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Home > Press Page

Thursday, December 02, 2010— More than 40 years after a federal lawsuit was filed alleging elected officials in Chicago were improperly using politics to drive decisions on hiring and promotions, Cook County Sheriff Thomas J. Dart was found Thursday to be operating an office free from those influences.

The historic agreed order signed by U.S. District Court Presiding Judge Sidney Schenkier is the first of its kind since Michael Shakman and others filed suit in 1969, alleging local governments hired, promoted and fired people based on the amount of campaign work they did for certain political candidates. Since then, more than 50 public offices have been named to the lawsuit, with 17 still actively being sued and none found to be compliant with expected practices. The changes Dart has made to achieve compliance are structured to ensure policies remain in place even if he isn’t sheriff.

Through court filings, a federally-appointed monitor said Dart’s “effort is unmatched by any other” office falling under the Shakman Decree. The steps taken “increase oversight, accountability” and produce “a better, fairer and more functional office,” where “the benefit to the public … while difficult to quantify, is considerable.”

 “From the day I took office, I made a commitment to operating an office responsibly - the way the public expects,” Dart said. “I’m incredibly grateful to those who have worked so hard to help us reach this point and hope it instills the kind of confidence among voters and taxpayers that they deserve.”

Retired Cook County Judge Clifford Meacham, appointed in 2008 to serve as the sheriff’s federal monitor, or compliance administrator, shared in praising all involved in the case and the cooperation and commitment displayed by both sides, as well as the guidance provided by Judge Schenkier and retired U.S. District Court Judge Wayne Andersen, who previously presided over the case.

“One of the keys to the success of this assignment was the sheriff’s cooperation and support in all phases of this effort,” Judge Meacham said. “Sheriff Dart personally participated in training and made it clear to all personnel that compliance was a priority of his. Doing so, went far towards achieving a Shakman compliant office.”

As part of the agreed order, Dart welcomed Shakman to continue monitoring 22 pending investigations being carried out by the Office of Professional Review – an independent office established by Dart to carry out internal investigations. Dart sought counsel from U.S. Attorney Patrick Fitzgerald, FBI Chicago Director Robert Grant and former Illinois Inspector General Z. Scott, among others, before appointing a series of highly regarded state and federal officials to head that agency. Shakman will monitor the cases until the end of January, at which time the sheriff would be entirely dismissed from the case, freeing taxpayers from continuing to fund Shakman monitoring.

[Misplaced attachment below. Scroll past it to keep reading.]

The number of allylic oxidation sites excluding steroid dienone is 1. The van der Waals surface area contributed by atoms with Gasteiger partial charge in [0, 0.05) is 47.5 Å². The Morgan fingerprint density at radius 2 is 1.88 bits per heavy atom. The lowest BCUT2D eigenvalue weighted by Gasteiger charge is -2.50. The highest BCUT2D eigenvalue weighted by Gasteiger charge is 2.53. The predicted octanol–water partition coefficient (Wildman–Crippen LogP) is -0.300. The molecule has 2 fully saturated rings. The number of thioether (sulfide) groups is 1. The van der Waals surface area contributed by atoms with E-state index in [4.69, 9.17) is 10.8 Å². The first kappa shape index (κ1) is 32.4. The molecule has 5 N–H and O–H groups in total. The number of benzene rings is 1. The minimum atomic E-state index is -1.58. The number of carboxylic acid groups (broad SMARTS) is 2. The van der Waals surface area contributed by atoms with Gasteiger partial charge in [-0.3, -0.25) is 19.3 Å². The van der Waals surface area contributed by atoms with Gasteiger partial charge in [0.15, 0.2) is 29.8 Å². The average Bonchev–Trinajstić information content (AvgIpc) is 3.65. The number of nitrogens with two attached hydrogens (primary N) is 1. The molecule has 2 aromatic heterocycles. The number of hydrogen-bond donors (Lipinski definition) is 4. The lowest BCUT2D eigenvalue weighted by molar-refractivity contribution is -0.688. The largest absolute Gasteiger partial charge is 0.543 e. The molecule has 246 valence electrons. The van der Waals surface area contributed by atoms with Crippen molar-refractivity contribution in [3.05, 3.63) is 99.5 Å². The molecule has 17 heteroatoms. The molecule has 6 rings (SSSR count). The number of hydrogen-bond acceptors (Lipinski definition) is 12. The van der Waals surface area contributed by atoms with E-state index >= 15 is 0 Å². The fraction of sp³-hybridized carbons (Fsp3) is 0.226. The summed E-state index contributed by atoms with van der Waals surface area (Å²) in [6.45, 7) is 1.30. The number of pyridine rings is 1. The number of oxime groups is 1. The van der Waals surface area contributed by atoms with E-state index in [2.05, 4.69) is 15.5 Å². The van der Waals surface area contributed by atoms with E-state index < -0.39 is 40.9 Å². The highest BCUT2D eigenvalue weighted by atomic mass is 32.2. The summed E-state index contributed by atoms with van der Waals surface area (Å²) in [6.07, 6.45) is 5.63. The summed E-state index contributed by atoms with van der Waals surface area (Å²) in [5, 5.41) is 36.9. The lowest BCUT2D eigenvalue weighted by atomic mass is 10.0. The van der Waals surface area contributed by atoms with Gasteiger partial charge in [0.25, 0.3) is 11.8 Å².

The Cook County Sheriff’s Office first entered into a consent decree with Shakman in 1980, agreeing to refrain from using politics to influence employment decisions. But four years ago, the sheriff’s office invited Shakman in to thoroughly examine the office’s personnel operations to gauge the level of adherence to those standards. That led to Judge Meacham’s appointment and Dart dedicated staff solely to work with Judge Meacham and Shakman on achieving compliance with the decree and maintaining it. Of 7,000 sheriff’s employees, Dart can appoint only 172 – all others are to be hired accordance with policies of the Shakman Decree.

In a review that stretched back to 2006, monitors found no evidence of substantiated claims of political discrimination by the Dart administration. A January 2010 filing by the monitor made note “with confidence that the sheriff’s office does not field a political patronage army.” The monitor did note concern about a lack of clear written policies or procedures in the sheriff’s office, which could lead to politics being used during employment decisions, adding that “the level of disorganization and inconsistency which confronted (Dart when he took office poses a) continuing challenge.”

That led Dart to commit resources to develop a series of changes in how the office operates. Judge Meacham and his staff sat in on thousands of hiring and promotion interviews and after finding no influence of politics on the decision-making process, provided feedback for improving the process, which Dart followed. Among those recommendations was hiring a compliance officer who will continue to monitor employment practices at the sheriff’s office. Dart vowed to continue to pursue recommendations to increase personnel and improve technology to continue adherence to the shared focus with Shakman on accountability, transparency and good government.

Dart earlier won praise from Schenkier for being “willing to roll up his sleeves and do the work necessary to move the office to where it is now” and going beyond the basics to make improvements.

“Dart has made compliance with the Shakman principles a priority not just in words, but in actions,” Judge Schenkier said this summer. “He has … gone beyond the minimum to create an office that will be free of political influence that’s improper and he is to be congratulated for the commitment that he has demonstrated and the accomplishments thus far.” He added “it’s a message to all the other (Shakman) defendants” that compliance “is not an impossible goal” and that Dart’s actions give “everyone a roadmap as to the kinds of things that will allow” other offices to achieve compliance.

Shakman Acheivements

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Agreed Order for Substantial Compliance

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